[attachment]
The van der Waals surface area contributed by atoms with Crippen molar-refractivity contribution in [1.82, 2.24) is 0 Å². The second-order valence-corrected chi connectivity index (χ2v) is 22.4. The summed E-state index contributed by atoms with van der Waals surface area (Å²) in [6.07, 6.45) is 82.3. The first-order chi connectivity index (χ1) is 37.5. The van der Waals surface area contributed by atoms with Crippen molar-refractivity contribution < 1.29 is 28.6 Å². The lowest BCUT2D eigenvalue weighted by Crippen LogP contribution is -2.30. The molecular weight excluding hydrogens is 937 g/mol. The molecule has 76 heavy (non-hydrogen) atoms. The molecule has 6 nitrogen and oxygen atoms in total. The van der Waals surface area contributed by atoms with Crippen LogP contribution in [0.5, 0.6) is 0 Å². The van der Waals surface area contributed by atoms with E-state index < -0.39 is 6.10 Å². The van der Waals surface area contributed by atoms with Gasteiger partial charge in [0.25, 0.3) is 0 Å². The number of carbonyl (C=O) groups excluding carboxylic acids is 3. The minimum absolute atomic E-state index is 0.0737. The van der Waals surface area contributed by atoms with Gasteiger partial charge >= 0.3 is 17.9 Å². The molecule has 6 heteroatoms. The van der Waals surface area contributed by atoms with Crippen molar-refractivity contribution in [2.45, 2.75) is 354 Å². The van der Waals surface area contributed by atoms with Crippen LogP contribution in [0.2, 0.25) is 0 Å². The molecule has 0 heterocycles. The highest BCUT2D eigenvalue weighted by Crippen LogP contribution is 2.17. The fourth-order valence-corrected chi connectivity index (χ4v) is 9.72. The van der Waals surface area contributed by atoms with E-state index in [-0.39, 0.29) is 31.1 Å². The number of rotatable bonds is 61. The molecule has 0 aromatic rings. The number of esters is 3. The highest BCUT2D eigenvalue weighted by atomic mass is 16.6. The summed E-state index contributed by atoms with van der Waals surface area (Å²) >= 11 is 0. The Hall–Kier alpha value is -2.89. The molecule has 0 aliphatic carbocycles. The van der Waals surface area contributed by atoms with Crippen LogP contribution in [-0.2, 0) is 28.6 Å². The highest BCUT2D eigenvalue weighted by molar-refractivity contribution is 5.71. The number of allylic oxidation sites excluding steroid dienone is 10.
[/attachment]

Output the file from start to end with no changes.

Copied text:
The van der Waals surface area contributed by atoms with Crippen molar-refractivity contribution in [1.82, 2.24) is 0 Å². The second-order valence-corrected chi connectivity index (χ2v) is 22.4. The summed E-state index contributed by atoms with van der Waals surface area (Å²) in [6.07, 6.45) is 82.3. The first-order chi connectivity index (χ1) is 37.5. The van der Waals surface area contributed by atoms with Crippen molar-refractivity contribution < 1.29 is 28.6 Å². The lowest BCUT2D eigenvalue weighted by Crippen LogP contribution is -2.30. The molecular weight excluding hydrogens is 937 g/mol. The molecule has 76 heavy (non-hydrogen) atoms. The molecule has 6 nitrogen and oxygen atoms in total. The van der Waals surface area contributed by atoms with Crippen LogP contribution in [0.5, 0.6) is 0 Å². The van der Waals surface area contributed by atoms with E-state index < -0.39 is 6.10 Å². The van der Waals surface area contributed by atoms with Gasteiger partial charge in [0.25, 0.3) is 0 Å². The number of carbonyl (C=O) groups excluding carboxylic acids is 3. The minimum absolute atomic E-state index is 0.0737. The van der Waals surface area contributed by atoms with Gasteiger partial charge >= 0.3 is 17.9 Å². The molecule has 6 heteroatoms. The van der Waals surface area contributed by atoms with Crippen molar-refractivity contribution in [2.45, 2.75) is 354 Å². The van der Waals surface area contributed by atoms with Crippen LogP contribution in [0.2, 0.25) is 0 Å². The molecule has 0 heterocycles. The highest BCUT2D eigenvalue weighted by Crippen LogP contribution is 2.17. The fourth-order valence-corrected chi connectivity index (χ4v) is 9.72. The van der Waals surface area contributed by atoms with E-state index in [-0.39, 0.29) is 31.1 Å². The number of rotatable bonds is 61. The molecule has 0 aromatic rings. The number of esters is 3. The highest BCUT2D eigenvalue weighted by atomic mass is 16.6. The summed E-state index contributed by atoms with van der Waals surface area (Å²) >= 11 is 0. The Hall–Kier alpha value is -2.89. The molecule has 0 aliphatic carbocycles. The van der Waals surface area contributed by atoms with Crippen LogP contribution in [-0.2, 0) is 28.6 Å². The highest BCUT2D eigenvalue weighted by molar-refractivity contribution is 5.71. The number of allylic oxidation sites excluding steroid dienone is 10.